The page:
Jury gets case in Minn. al-Shabab trial

Mohamud Said Omar
This undated file family photo made available by his family in Minneapolis shows Mahamud Said Omar, who is accused of providing money and people to al-Shabab, a U.S.-designated terror group at the center of much of the violence in Somalia.
AP Photo/Family of Mohamud Said Omar, File

Mahamud Said Omar may not have been the one who indoctrinated several young Twin Cities men to fight for a terrorist group, but the former janitor from Minneapolis helped steer them into a deadly pipeline to Somalia, according to a federal prosecutor in closing arguments in Omar's terrorism trial Wednesday.

Assistant U.S. Attorney John Docherty said Omar, 46, helped the extremist group al-Shabab with logistical and financial assistance. He said after a Minneapolis man carried out a suicide bombing in 2008, Omar helped move more men who were to be used as cannon fodder by the terrorist group.

"What you're seeing is an al-Shabab 'team leader' at work," said Docherty, referring to the job title Omar gave himself when speaking to FBI agents last year.

But Omar's attorneys defended the 5-foot-4 Omar, saying the government's case against him rested on three unreliable witnesses. Andrew Birrell noted his client's stature — figuratively and literally — at one point calling Omar "a frightened little man."

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"Look at Mr. Omar," Birrell told the jury. "You can barely see him over the table. He is one of the little people in the world."

Birrell noted that three early Twin Cities recruits who left Minneapolis in 2007 — Salah Osman Ahmed, Kamal Said Hassan, and Abdifatah Yusuf Isse — lied to the FBI about traveling to Somalia to fight for al-Shabab. They have all pleaded guilty to terror-related charges and are expecting to receive lower sentences in exchange for their testimony against Omar.

"This case demonstrates why our government should not make deals with terrorists," Birrell said. "They make the whole case unreliable."

On the witness stand, the totality of the three men's testimony places Omar at an al-Shabab safe house in Somalia, where he provided money for two AK-47 rifles for the group, according to some of the cooperating witnesses. The men also expected Omar to join up with them at an al-Shabab training camp, even though the defendant never showed up.

Prosecutors also allege that after Omar returned from Somalia in April 2008, he accelerated efforts to send more fighters to al-Shabab. After the suicide bombing was carried out by Shirwa Ahmed in 2008, Omar's reaction was "to shove more men into the pipeline," Docherty charged.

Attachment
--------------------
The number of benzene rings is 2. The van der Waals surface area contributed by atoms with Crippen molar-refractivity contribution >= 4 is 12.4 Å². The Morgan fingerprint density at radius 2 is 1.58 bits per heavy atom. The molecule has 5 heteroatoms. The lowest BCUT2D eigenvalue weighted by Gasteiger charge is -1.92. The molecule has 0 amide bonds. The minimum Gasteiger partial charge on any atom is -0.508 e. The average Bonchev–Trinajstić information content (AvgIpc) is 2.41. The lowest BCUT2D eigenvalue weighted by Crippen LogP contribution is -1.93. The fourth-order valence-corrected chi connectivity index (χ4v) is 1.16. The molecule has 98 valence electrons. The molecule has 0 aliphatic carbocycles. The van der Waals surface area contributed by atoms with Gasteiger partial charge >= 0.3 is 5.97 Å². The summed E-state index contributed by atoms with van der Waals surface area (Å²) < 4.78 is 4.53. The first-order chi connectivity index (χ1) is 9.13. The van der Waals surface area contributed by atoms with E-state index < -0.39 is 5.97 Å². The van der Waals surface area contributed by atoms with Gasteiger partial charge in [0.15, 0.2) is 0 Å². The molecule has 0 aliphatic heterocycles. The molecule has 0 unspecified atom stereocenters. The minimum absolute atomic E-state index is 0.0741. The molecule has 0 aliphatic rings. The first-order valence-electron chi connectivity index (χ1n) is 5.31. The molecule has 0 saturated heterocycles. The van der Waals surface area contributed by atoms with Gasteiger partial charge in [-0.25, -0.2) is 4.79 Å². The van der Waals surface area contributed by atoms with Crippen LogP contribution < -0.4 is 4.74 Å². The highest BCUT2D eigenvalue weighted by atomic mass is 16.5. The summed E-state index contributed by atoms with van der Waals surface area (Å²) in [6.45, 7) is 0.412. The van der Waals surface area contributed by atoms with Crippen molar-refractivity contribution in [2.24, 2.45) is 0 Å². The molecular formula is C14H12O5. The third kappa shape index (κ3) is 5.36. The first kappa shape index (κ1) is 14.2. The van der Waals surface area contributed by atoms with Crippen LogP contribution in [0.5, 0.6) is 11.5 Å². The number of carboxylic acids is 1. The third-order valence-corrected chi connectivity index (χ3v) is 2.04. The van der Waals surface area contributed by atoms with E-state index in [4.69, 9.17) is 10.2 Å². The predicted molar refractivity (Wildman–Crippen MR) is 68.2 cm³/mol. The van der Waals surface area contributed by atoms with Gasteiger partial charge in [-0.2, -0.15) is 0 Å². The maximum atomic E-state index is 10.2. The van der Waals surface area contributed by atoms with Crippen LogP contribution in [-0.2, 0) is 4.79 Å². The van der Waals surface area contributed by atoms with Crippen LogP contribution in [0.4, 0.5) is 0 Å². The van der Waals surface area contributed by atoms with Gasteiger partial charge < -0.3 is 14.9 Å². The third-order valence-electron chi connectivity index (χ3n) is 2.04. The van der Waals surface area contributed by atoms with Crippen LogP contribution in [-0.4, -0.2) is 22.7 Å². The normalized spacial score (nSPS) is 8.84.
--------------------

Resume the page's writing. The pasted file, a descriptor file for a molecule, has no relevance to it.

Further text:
"Let's be very clear when we hear loose talk about, 'This was never directed at America,'" Docherty said.

He said Omar helped organize the travels of young American men by taking them to the airport in August 2008, knowing they would join al-Shabab once they arrived in Somalia. And later that fall, Omar took five additional young men to a Minneapolis travel agency to help secure their tickets, Docherty said.

Omar is charged with five terror-related counts and could face life in prison if convicted. The jury began deliberating the case Wednesday afternoon.

The government's evidence consists of statements Omar made to the FBI, wire-tapped phone conversations, witness testimony and business records, such as phone bills and money transfers.

Omar's attorneys decided not to call any defense witnesses after the government rested its case. They have said Omar is innocent, and wasn't capable of running anything.

His attorney, Birrell, noted in his closing argument that the witnesses who traveled to fight for al-Shabab did not name Omar as one of the lead organizers who radicalized the young men. Omar never went to a single secret meeting in 2007, Birrell said. Nor did he raise money for the group, preach "jihad," participate in an ambush or even touch a gun.

Birrell warned the jurors about the witness testimony from the three former recruits for al-Shabab. He noted that departed for Somalia with the intent to kill Ethiopian soldiers.

"A man who will kill will lie," Birrell said.

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